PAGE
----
People who believe in hell are allowed to raise children?

First someone with a sociology PhD refers to a social institution existing “since time immemorial.” Now an economist pronounces on the eternal destination of homosexuals. What kind of expert witness operation are they running over there in Michigan?

The economist is Douglas W. Allen, testifying in a case over the challenge to Michigan’s same-sex marriage (let’s call it homogamy) ban. Allen recently conducted a study claiming to show that children of gay and lesbian parents in Canada are less likely to succeed in school; a study that, in my expert opinion, is worthless.

The plaintiff’s lawyer asked, and Allen answered:

Q: Is it accurate that you believe the consequence of engaging in homosexual acts is a separation from God and eternal damnation? … In other words, they’re going to hell?

A: Without repentance, yes.

This is just a repetition of an exchange during Allen’s deposition for the trial:

Q: What are the consequences of the sin of engaging in homosexual acts according to your religious beliefs?

A: The consequences of those sins would be the same as the consequences of any sin which is just a separation from God.

Q: He who is separated from God is condemned according to your religious beliefs; isn’t that correct?

A: Eventually.

Q: Okay. And being condemned means what, Professor?

A: Means eternal separation from God.

Q: In other words, going to hell; isn’t that correct? [an objection about leading the witness] You started to nod your head yes. Is the answer correct?

A: Yes.

Photo from Flickr Creative Commons by Christian Terboven
Photo from Flickr Creative Commons by Christian Terboven

A couple of thoughts on this. First, just thank God at how far we have come from the horror of theocratic society (however far that is). This claim by Allen was the news from the day in court. Not because gays and lesbians are actually going to burn in hell, but because someone said so in polite company. Which makes him a despicable person. If there was even the slightest shred of possibility that gays and lesbians would actually spend eternity suffering in some awful way as a result of the kind of sex they had in life, that would be so much worse than anything else at stake in this trial that the mundane legal proceedings would be pointless. What could matter more?

This brings me to the second point: People who believe this stuff are allowed to raise children? And teach it to them? Allen’s polite euphemism — “separation from God” — is the modern Evangelical way of saying “burn in hell.” Nothing could be worse. So if you are unfortunate enough to be raised by such a person, you have to either know that your father is a crazy, malicious liar (which is traumatic for a child to think about its father), or you have to actually believe this horror story of eternal suffering as a result of “any sin” not repented. Holy sh*t. And on his website Allen brags that he’s been teaching Sunday school for decades.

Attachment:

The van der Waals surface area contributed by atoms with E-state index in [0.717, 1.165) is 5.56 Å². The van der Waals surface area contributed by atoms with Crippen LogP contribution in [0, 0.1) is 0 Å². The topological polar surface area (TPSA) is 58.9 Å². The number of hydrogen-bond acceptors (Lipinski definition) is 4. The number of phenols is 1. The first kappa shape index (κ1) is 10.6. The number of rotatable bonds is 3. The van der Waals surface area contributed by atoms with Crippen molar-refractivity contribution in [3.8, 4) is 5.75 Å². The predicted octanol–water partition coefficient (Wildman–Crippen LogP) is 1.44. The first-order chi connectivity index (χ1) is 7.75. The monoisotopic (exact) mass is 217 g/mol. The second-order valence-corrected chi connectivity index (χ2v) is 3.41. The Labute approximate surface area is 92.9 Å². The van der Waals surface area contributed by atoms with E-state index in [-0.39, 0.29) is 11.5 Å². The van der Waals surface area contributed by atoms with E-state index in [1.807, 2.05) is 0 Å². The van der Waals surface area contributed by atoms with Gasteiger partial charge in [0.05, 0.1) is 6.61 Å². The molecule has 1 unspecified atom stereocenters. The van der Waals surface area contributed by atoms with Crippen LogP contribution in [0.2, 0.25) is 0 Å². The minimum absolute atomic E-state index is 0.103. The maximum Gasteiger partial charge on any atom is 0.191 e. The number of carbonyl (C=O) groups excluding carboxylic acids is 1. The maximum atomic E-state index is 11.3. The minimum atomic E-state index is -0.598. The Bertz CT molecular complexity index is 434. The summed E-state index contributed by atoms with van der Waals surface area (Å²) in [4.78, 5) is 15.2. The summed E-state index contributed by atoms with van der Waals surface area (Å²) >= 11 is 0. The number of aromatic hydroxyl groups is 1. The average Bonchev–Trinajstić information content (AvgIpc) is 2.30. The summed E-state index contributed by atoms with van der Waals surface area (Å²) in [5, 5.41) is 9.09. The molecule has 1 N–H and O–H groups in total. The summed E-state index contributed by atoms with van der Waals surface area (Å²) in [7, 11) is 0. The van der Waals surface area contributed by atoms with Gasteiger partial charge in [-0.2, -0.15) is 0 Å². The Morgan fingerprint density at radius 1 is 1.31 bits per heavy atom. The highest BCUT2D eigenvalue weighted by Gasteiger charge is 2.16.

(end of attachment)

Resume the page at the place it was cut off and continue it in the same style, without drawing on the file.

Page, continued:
And we’re arguing about the grade point average of students raised by two men or two women? (Which, again, Allen’s study said nothing of value about).

This reminds me of the kerfuffle over Richard Dawkins’ claim that being indoctrinated into believing in hell was as traumatic — or more traumatic — for some Catholic children as it was to suffer “the temporary embarrassment of mild physical abuse” at the hands of priests. Although being provocative (and it was an off-the-cuff remark, the first time), I don’t believe Dawkins was minimizing sexual abuse when he said that; rather, he was calling out the severe trauma experienced by children who were raised on the literal existence of hell. There is no need to compare one trauma versus another to make either Dawkins or pedophile priests look bad — it’s enough to acknowledge that a lot of children suffer both ways. That’s important, because it means crazy hell-teachers may be harming children even when they’re not raping them (which of course they usually aren’t).

So, sure. Let’s have a whole trial about whether gay and lesbian parents are bad for children. And let’s allow someone like Allen to take the stand as an expert witness. And let’s allow any straight parent (or gay parent, for that matter) to shame their children to bed each night on tales of horror and eternal suffering. But if, after all that, we refuse to let gay and lesbian couples be married parents — that would be disappointing.

17 thoughts on “People who believe in hell are allowed to raise children?

  1. “So if you are unfortunate enough to be raised by such a person, you have to either know that your father is a crazy, malicious liar (which is traumatic for a child to think about its father), or you have to actually believe this horror story of eternal suffering as a result of “any sin” not repented.”

    Interesting twist on the Liar, Lunatic, or Lord apologetics argument as applied to theories of the afterlife.


  2. In case you didn’t know…..Allen is a member of the “Circle of Experts” of the “Ruth Institute”, a spin-off of the National Organization for Marriage, a certified anti-gay hate group. Hope this was brought out at trial.


  3. Reblogged this on The Life Of Von and commented:
    The double think is breath-taking sometimes! If we are going to spend eternity in hell because of the kind of sex we’ve had in life then surely the religious bigots who are consumed by thoughts about the practices of others will be first through the gates.


    1. I think there’s a major Christian figure who made a similar point once. Might have been the founder… 🙂


  4. Rhetoric is golden on the witness stand, but it still makes for bad science. Either hell exists, or it doesn’t. Either there is a God, or there isn’t. Either homosexuals make bad parents, or they don’t. I would expect a college professor to make a better argument than “oh yeah! Well you’re a bad person, so that means that you’re wrong”. I saw nothing in this blog post that even mentions the claims of the man you disagree with. The next generation has bigger problems than a homophobic father. They have to deal with college professors who lack critical thinking skills